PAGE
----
Connect with us

Reports

Work-related gender gaps persist but solutions are clear

MD Staff

Published

on

A future of work  in which women will no longer lag behind men is within reach, but it will take a quantum leap, not just hesitant incremental steps, to get there, according to a new International Labour Organization (ILO) report published for International Women’s Day  on 8 March.

“We need to make it happen, and the report, A Quantum leap for gender equality: For a better future of work for all , provides a way forward,” said Manuela Tomei, Director, ILO Conditions of Work and Equality Department.

The report is the culmination of five years of work under the ILO’s Women at Work Centenary Initiative .

It finds that in the last 27 years the difference in the employment rates for men and women has shrunk by less than two percentage points. In 2018, women are still 26 percentage points less likely to be in employment than men. This contrasts with the findings of an ILO-Gallup 2017 global report  on women’s and men’s preferences about women’s participation in paid work, which found that 70 per cent of women prefer to have a job rather than staying at home and that men agree.

In addition, between 2005 and 2015, the ‘motherhood employment penalty’, the difference in the proportion of adult women with children under six years in employment, compared to women without young children, increased significantly, by 38 per cent.

Moreover, women are still underrepresented at the top, a situation that has changed very little in the last 30 years. Fewer than one third of managers are women, although they are likely to be better educated than their male counterparts. The report shows generally that education is not the main reason for lower employment rates and lower pay of women, but rather that women do not receive the same dividends for education as men.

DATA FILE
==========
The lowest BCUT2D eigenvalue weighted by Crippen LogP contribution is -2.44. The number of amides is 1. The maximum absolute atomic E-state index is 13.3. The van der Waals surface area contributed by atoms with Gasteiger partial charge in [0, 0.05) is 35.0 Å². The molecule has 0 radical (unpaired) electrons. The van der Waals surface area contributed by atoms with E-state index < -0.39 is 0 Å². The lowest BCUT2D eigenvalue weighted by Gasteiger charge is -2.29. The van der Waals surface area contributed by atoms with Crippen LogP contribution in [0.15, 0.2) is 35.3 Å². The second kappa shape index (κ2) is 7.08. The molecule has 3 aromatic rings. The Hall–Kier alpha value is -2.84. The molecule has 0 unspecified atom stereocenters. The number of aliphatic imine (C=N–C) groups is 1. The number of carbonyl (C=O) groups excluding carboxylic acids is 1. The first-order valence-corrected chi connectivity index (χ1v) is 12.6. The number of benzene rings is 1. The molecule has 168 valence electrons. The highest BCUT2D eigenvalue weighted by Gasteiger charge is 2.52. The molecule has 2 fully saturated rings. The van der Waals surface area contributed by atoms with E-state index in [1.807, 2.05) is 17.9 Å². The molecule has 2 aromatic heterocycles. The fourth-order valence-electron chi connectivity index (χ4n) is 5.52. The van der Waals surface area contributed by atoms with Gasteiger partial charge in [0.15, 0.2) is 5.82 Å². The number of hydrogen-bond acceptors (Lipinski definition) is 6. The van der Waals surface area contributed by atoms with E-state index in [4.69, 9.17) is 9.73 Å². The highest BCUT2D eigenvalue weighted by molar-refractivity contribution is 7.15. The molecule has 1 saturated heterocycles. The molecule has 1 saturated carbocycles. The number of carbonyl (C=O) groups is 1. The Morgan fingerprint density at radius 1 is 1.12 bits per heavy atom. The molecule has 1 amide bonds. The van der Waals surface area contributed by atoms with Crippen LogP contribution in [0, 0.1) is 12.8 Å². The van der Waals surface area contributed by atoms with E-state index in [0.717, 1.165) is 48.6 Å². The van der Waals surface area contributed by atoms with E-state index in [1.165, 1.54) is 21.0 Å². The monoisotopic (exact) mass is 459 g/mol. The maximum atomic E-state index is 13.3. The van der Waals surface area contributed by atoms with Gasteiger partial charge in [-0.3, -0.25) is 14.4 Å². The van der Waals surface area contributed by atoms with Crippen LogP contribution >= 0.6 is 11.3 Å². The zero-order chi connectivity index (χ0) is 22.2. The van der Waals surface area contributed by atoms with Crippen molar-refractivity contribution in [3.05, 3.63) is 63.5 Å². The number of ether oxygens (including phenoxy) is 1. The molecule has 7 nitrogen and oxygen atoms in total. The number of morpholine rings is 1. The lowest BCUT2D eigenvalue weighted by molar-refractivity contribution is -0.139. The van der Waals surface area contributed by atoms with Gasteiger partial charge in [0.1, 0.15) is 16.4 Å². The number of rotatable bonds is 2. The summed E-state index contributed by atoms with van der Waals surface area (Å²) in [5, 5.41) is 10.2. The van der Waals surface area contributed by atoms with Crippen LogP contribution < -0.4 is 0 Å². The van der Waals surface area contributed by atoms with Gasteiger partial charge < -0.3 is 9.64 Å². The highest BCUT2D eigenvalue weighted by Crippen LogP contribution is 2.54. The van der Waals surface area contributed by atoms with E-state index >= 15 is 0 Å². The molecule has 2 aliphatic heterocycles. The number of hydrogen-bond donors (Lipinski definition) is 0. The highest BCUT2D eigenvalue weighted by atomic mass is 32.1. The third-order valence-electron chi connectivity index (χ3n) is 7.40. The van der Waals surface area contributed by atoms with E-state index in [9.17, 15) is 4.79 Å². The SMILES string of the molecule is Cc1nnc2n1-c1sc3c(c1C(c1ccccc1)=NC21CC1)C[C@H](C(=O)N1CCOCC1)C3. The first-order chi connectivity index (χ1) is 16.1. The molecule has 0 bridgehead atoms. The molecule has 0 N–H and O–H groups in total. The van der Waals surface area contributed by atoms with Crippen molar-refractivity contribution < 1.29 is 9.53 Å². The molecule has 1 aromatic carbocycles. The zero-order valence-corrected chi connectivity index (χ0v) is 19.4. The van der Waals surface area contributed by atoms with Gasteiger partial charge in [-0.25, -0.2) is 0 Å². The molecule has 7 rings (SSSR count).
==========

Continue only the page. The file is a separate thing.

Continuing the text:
There is also a ‘motherhood leadership penalty’: only 25 per cent of managers with children under six years of age are women. Women’s share rises to 31 per cent for managers without young children.

The gender wage gap remains at an average of 20 per cent globally. Mothers experience a ‘motherhood wage penalty’ that compounds across their working life, while fathers enjoy a wage premium.

“A number of factors are blocking equality in employment, and the one playing the largest role is caregiving,” said Tomei. “In the last 20 years, the amount of time women spent on unpaid care and domestic work has hardly fallen, and men’s has increased by just eight minutes a day. At this pace of change it will take more than 200 years to achieve equality in time spent in unpaid care work.”

The report sets out laws and practices that are changing this dynamic, for a more equal sharing of care within the family, and between the family and the State. “When men share unpaid care work more equally, more women are found in managerial positions,” added Tomei, highlighting the role of men in creating a more gender-equal work of work.

The report also includes findings from ‘real time’ data, gathered by the professional networking website LinkedIn from five countries, covering 22 per cent of the global employed population in three different regions. This joint ILO-LinkedIn collaboration found that women with digital skills – currently a requirement for the most-in-demand and highest paying jobs in science, technology, engineering and maths-related (STEM) – are only between a third and a quarter of LinkedIn members with such skills. However, it also revealed that the women who reach director-level positions get there faster, more than a year earlier than their male counterparts.

The Quantum Leap report shows that achieving gender equality will mean policy changes and actions in a range of mutually reinforcing areas, and it points to measures that can lead towards a transformative and measurable agenda for gender equality. The path of rights is the foundation for a more equal world of work, including the right to equal opportunities, the right to be free from discrimination, violence and harassment, and to equal pay for work of equal value.